DNC 2016: Broadband Platform and Leaked E-mails
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Robbie’s Round-Up for the Week of July 25-29, 2016
This week, Hillary Clinton and the Democratic Party swept into Philadelphia (PA) for the 2016 Democratic National Convention. The party unveiled its platform, which contains a plan for universal broadband, a commitment to an open Internet both here and abroad, and -- ironically, it turns out -- cybersecurity promises.
Just prior to the convention, Wikileaks released e-mails from top Democratic National Committee staffers, resulting in the resignation of party Chairwoman Rep Debbie Wasserman Schultz (D-FL). The shadow cast by the leaks was the backdrop to a convention that featured Clinton making history as the first woman nominated by a major political party in the U.S. to be President. Let’s unpack some of the most important parts of DNC 2016.
The 2016 Democratic Party Platform
The 2016 Democratic Party Platform was released on July 21. Similar to the Republican platform adopted a week earlier, broadband plays a major role. In the “Create Good-Paying Jobs” section, Democrats promise to “build 21st century energy and water systems, modernize our schools, and continue to support the expansion of high-speed broadband networks.”
Back in October 2015, Hillary Clinton, now the party’s nominee, called for the creation of a national infrastructure funding bank to help pay for infrastructure projects including broadband. "We should establish an infrastructure bank to put Americans to work building our roads, our bridges, our airports, our rails [and] our broadband networks," the former secretary of State said in a speech. Now the platform says “Democrats will also create an independent, national infrastructure bank that will support critical infrastructure improvements. This bank will provide loans and other financial assistance for investments in energy, water, broadband, transportation, and multi-modal infrastructure projects. Democrats will continue to support the interest tax exemption on municipal bonds and will work to establish a permanent version of Build America Bonds as an additional tool to encourage infrastructure investment by state and local governments.”
Infrastructure investment will reach both rural and urban areas. “Democrats will spur investment to power the rural economy. We support strengthening rural water, sewer, and broadband infrastructure to make rural businesses more competitive. We will expand access to equity capital for businesses and expand the New Markets Tax Credit to better serve rural small businesses.” In addition, Democrats “will dramatically increase federal infrastructure funding for our cities—making significant new investments in roads and bridges, public transit, drinking and wastewater systems, broadband, schools, and more.”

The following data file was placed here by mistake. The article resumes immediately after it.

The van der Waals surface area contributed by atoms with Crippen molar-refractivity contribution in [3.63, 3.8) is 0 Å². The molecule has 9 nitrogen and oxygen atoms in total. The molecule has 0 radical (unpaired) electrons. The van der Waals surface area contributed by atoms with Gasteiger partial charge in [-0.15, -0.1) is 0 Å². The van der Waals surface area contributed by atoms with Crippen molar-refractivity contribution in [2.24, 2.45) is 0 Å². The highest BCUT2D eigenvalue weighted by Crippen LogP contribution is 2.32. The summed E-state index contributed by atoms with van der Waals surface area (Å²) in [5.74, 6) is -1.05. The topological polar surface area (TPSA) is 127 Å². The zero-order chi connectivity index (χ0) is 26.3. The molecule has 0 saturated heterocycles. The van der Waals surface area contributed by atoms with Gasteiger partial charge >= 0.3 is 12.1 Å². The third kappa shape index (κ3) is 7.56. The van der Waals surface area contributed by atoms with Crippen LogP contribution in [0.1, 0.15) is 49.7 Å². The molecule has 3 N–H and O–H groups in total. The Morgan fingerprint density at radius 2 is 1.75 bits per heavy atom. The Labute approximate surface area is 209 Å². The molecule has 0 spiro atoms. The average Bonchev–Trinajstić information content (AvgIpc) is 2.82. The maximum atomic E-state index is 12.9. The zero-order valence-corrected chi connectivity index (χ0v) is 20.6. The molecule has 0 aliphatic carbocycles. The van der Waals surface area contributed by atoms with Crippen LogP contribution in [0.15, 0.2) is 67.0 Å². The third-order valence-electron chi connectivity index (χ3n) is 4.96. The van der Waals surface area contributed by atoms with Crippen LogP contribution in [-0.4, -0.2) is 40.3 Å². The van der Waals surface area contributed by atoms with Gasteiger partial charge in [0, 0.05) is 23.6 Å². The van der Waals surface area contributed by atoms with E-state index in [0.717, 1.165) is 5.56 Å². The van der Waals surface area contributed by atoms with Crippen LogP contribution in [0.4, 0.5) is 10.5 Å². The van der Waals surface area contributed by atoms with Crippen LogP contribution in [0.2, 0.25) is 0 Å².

The platform also outlines why broadband infrastructure is so important:
High-speed internet connectivity is not a luxury; it is a necessity for 21st century economic success, social mobility, education, health care, and public safety. Despite considerable progress and private investment in the last eight years to close the digital divide, there is more work to do. Democrats will finish the job of connecting every household in America to high-speed broadband, increase internet adoption, and help hook up anchor institutions so they can offer free WiFi to the public. We will take action to help America widely deploy 5G technology—the next generation wireless service that will not only bring faster internet connections to underserved areas, but will enable the Internet of Things and a host of transformative technologies.
In the platform, Democrats again voice support for a free and open Internet at home and abroad -- and they vow to oppose any effort by Republicans to roll back the historic network neutrality rules that the Federal Communications Commission enacted in 2015 and that a federal court upheld in 2016.
On the international stage, the platform says that trade agreements should protect a free and open Internet. Moreover, Democrats will “stand up to Beijing on unfair trade practices, currency manipulation, censorship of the internet, piracy, and cyberattacks.”
However, the platform’s privacy and cybersecurity portions did receive some criticisms. Karl Grindal and Jeff Landale, from think tank X-Lab, point out that the platform is rooted in the “same failed, hawkish approaches of the past that have turned our nation’s databases and networks into easy targets for criminal hackers and foreign governments.”
Before the convention, on July 22, Wikileaks posted a massive trove of internal Democratic National Committee e-mails, in what Wikileaks dubbed the first of a new “Hillary Leaks” series. The cache includes nearly 20,000 e-mails and more than 8,000 file attachments from the inboxes of seven key staffers of the DNC, including communications director Luis Miranda and national finance director Jordan Kaplan. The e-mails span from January 2015 through late May and are presented in a searchable database.
The e-mails do not shine a favorable light on key DNC staffers. Top officials criticized and mocked Sen Bernie Sanders (I-VT) during the primary campaign, even though the DNC publicly insisted that it was neutral in the race.